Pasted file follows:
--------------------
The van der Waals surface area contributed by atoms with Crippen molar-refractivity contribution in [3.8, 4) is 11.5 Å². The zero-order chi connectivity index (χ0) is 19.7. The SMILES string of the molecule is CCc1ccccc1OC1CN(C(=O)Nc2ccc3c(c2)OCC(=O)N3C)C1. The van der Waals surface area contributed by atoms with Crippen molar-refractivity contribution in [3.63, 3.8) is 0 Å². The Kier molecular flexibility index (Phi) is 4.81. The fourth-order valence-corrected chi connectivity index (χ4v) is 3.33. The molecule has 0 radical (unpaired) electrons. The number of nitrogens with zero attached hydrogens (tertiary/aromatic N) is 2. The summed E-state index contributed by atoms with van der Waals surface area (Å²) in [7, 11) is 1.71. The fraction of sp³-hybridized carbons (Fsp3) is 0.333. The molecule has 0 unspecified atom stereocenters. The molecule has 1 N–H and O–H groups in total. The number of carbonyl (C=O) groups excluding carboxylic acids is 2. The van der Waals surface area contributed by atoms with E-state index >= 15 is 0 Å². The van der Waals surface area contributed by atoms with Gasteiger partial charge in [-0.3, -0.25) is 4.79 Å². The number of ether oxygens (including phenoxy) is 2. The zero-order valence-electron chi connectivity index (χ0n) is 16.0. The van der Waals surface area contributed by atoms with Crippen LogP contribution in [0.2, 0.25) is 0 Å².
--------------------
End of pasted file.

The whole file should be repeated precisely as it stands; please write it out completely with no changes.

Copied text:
The van der Waals surface area contributed by atoms with Crippen molar-refractivity contribution in [3.8, 4) is 11.5 Å². The zero-order chi connectivity index (χ0) is 19.7. The SMILES string of the molecule is CCc1ccccc1OC1CN(C(=O)Nc2ccc3c(c2)OCC(=O)N3C)C1. The van der Waals surface area contributed by atoms with Crippen molar-refractivity contribution in [3.63, 3.8) is 0 Å². The Kier molecular flexibility index (Phi) is 4.81. The fourth-order valence-corrected chi connectivity index (χ4v) is 3.33. The molecule has 0 radical (unpaired) electrons. The number of nitrogens with zero attached hydrogens (tertiary/aromatic N) is 2. The summed E-state index contributed by atoms with van der Waals surface area (Å²) in [7, 11) is 1.71. The fraction of sp³-hybridized carbons (Fsp3) is 0.333. The molecule has 0 unspecified atom stereocenters. The molecule has 1 N–H and O–H groups in total. The number of carbonyl (C=O) groups excluding carboxylic acids is 2. The van der Waals surface area contributed by atoms with E-state index >= 15 is 0 Å². The van der Waals surface area contributed by atoms with Gasteiger partial charge in [-0.3, -0.25) is 4.79 Å². The number of ether oxygens (including phenoxy) is 2. The zero-order valence-electron chi connectivity index (χ0n) is 16.0. The van der Waals surface area contributed by atoms with Crippen LogP contribution in [0.2, 0.25) is 0 Å².